As posted on the book's Amazon.com page:
An intriguing and well-written supplement to what The Bible teaches about the man named Jesus, August 4, 2013
I heard Aslan interviewed on NPR a couple of weeks before the Fox News debacle hit the press, and put it on my Library list. When the idiots hit the fan, I changed my mind and bought it on Kindle to read immediately.
As a Christian, one of the things I find most intriguing about the story of Jesus is the inherent conflict between Jesus the man and Jesus the son of God. In the Gospels, Jesus himself struggles with his burden. Up to the last minute before his trial, begging "Father, if you are willing, take this cup from me; yet not my will, but yours be done." (Luke 22:42 NIV)
Yet, in most Bible-based teachings, and indeed in the books of the New Testament following the Gospels, that aspect is ignored in favor of Jesus the God. Jesus the man is forgotten.
Reza Aslan's book resurrects Jesus the man - Jesus the human person, born of Mary, nailed to a cross, killed for his people. Whether you believe those people are all believers of his time and those yet to come, or you believe those people to be the Hebrews locked in conflict with the Roman Empire, that doesn't change the courage and conviction with which he acted.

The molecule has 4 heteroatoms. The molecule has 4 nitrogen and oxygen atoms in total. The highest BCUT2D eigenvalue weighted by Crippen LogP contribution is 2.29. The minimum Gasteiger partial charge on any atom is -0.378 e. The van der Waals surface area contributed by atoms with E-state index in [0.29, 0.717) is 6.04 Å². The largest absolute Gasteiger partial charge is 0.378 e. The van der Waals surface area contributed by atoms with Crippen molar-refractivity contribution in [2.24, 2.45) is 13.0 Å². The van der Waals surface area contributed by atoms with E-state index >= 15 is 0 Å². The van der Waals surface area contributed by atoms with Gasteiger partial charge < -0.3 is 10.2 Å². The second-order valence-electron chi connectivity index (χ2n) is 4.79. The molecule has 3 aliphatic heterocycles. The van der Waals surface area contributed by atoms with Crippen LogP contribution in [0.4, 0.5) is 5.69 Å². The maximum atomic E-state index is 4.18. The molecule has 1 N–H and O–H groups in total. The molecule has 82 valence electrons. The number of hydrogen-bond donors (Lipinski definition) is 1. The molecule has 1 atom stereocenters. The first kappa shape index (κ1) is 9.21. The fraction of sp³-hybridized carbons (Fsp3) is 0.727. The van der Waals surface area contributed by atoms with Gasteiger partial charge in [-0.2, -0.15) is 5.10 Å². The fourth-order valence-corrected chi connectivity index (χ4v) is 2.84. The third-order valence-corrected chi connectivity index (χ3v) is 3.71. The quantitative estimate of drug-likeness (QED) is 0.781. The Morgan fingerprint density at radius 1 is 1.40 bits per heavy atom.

I find Jesus the rebel troublemaker so much more appealing than the glowing holy infallible Jesus burned into stained glass windows and untouchable by the masses.
If you love Jesus and want to understand the story of the man before he was known only as Jesus the God, this book is well worth your time. I also recommend you check out Kissing Fish: Christianity for People Who Don't Like Christianity for a refreshing viewpoint on the religion of Christ.
In a nutshell, I liked it. The right wing fervor over Aslan's Muslim faith is completely unfounded. This book is in no way an anti-Christian book. It's an examination of how a man from a poor Jewish family in 1st Century Palestine would have lived, preached and died, based on a reconstruction of the times from such written histories as exist of the time.
If your faith is so fragile that it can't stand the existence of this book, that's not Reza Aslan's problem - it's yours.